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Unix Version 7 - man page for exec (v7 section 2)

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EXEC(2) 										  EXEC(2)

       execl, execv, execle, execve, execlp, execvp, exec, exece, environ  - execute a file

       execl(name, arg0, arg1, ..., argn, 0)
       char *name, *arg0, *arg1, ..., *argn;

       execv(name, argv)
       char *name, *argv[ ];

       execle(name, arg0, arg1, ..., argn, 0, envp)
       char *name, *arg0, *arg1, ..., *argn, *envp[ ];

       execve(name, argv, envp);
       char *name, *argv[ ], *envp[ ];

       extern char **environ;

       Exec  in all its forms overlays the calling process with the named file, then transfers to
       the entry point of the core image of the file.  There can be no return from  a  successful
       exec; the calling core image is lost.

       Files  remain  open  across  exec unless explicit arrangement has been made; see ioctl(2).
       Ignored signals remain ignored across these calls, but signals that are caught  (see  sig-
       nal(2)) are reset to their default values.

       Each user has a real user ID and group ID and an effective user ID and group ID.  The real
       ID identifies the person using the system; the effective ID determines his  access  privi-
       leges.	Exec changes the effective user and group ID to the owner of the executed file if
       the file has the `set-user-ID' or `set-group-ID' modes.	The real user ID is not affected.

       The name argument is a pointer to the name of the  file	to  be	executed.   The  pointers
       arg[0], arg[1] ...  address null-terminated strings.  Conventionally arg[0] is the name of
       the file.

       From C, two interfaces are available.  Execl is useful when a known file with known  argu-
       ments  is  being called; the arguments to execl are the character strings constituting the
       file and the arguments; the first argument is conventionally the same as the file name (or
       its last component).  A 0 argument must end the argument list.

       The  execv version is useful when the number of arguments is unknown in advance; the argu-
       ments to execv are the name of the file to be executed and a vector of strings  containing
       the arguments.  The last argument string must be followed by a 0 pointer.

       When a C program is executed, it is called as follows:

	    main(argc, argv, envp)
	    int argc;
	    char **argv, **envp;

       where  argc  is the argument count and argv is an array of character pointers to the argu-
       ments themselves.  As indicated, argc is conventionally at least one and the first  member
       of the array points to a string containing the name of the file.

       Argv is directly usable in another execv because argv[argc] is 0.

       Envp  is  a pointer to an array of strings that constitute the environment of the process.
       Each string consists of a name, an ``='', and  a  null-terminated  value.   The	array  of
       pointers is terminated by a null pointer.  The shell sh(1) passes an environment entry for
       each global shell variable defined when the program is called.  See  environ(5)	for  some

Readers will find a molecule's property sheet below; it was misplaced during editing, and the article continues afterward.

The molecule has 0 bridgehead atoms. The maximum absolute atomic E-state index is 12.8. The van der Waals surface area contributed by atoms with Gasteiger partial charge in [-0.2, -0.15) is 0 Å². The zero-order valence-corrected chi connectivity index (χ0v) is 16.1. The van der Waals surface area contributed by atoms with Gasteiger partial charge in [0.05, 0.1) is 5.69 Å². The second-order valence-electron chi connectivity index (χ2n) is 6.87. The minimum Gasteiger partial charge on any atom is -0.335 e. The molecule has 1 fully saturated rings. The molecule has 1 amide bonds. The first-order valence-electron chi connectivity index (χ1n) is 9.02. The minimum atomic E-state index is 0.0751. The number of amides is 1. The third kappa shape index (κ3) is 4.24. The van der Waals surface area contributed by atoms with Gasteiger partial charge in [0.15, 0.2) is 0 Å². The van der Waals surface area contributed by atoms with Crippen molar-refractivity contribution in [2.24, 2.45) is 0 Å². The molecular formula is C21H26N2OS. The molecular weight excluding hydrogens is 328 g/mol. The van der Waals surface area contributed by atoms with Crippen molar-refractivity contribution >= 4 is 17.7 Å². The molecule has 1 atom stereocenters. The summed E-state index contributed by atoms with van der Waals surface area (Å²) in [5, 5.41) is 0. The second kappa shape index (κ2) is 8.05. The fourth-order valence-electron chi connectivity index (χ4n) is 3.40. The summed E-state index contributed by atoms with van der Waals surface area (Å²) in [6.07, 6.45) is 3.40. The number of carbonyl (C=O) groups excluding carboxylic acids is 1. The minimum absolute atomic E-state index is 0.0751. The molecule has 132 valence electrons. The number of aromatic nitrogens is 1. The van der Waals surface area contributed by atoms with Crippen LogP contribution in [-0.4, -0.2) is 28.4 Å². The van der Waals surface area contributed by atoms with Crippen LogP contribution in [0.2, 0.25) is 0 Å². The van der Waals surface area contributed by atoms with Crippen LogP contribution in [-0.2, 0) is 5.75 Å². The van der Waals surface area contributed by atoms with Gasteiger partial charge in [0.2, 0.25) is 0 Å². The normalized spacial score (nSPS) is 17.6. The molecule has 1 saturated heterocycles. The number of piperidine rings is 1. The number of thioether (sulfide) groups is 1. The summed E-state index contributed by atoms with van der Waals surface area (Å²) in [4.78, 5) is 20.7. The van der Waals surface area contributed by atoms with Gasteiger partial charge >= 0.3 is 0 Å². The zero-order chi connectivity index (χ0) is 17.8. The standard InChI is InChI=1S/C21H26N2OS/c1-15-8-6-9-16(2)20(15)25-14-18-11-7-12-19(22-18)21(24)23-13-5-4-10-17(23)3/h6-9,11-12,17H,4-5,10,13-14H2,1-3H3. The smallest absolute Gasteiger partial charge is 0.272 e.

conventionally  used names.  The C run-time start-off routine places a copy of envp in the
       global cell environ, which is used by execv and execl to pass the environment to any  sub-
       programs  executed  by the current program.  The exec routines use lower-level routines as
       follows to pass an environment explicitly:
	      execle(file, arg0, arg1, . . . , argn, 0, environ);
	      execve(file, argv, environ);

       Execlp and execvp are called with the same arguments as execl and execv, but duplicate the
       shell's	actions in searching for an executable file in a list of directories.  The direc-
       tory list is obtained from the environment.

       /bin/sh	shell, invoked if command file found by execlp or execvp

       fork(2), environ(5)

       If the file cannot be found, if it is not executable, if it does not start  with  a  valid
       magic  number  (see  a.out(5)), if maximum memory is exceeded, or if the arguments require
       too much space, a return constitutes the diagnostic; the return value is -1.  Even for the
       super-user,  at least one of the execute-permission bits must be set for a file to be exe-

       If execvp is called to execute a file that turns out to be a shell command file, and if it
       is  impossible  to  execute the shell, the values of argv[0] and argv[-1] will be modified
       before return.

       (exec = 11.)
       sys exec; name; argv

       (exece = 59.)
       sys exece; name; argv; envp

       Plain exec is obsoleted by exece, but remains for historical reasons.

       When the called file starts execution on the PDP11, the stack pointer  points  to  a  word
       containing  the	number of arguments.  Just above this number is a list of pointers to the
       argument strings, followed by a null pointer, followed by the pointers to the  environment
       strings and then another null pointer.  The strings themselves follow; a 0 word is left at
       the very top of memory.

	 sp->	 nargs

	arg0:	 <arg0\0>
	env0:	 <env0\0>

       On the Interdata 8/32, the stack begins at a conventional place	(currently  0xD0000)  and
       grows upwards.  After exec, the layout of data on the stack is as follows.

	    int  0
	arg0:	 byte ...
       argp0:	 int  arg0
	    int  0
       envp0:	 int  env0
	    int  0
	%2->	 space	   40
	    int  nargs
	    int  argp0
	    int  envp0

       This arrangement happens to conform well to C calling conventions.

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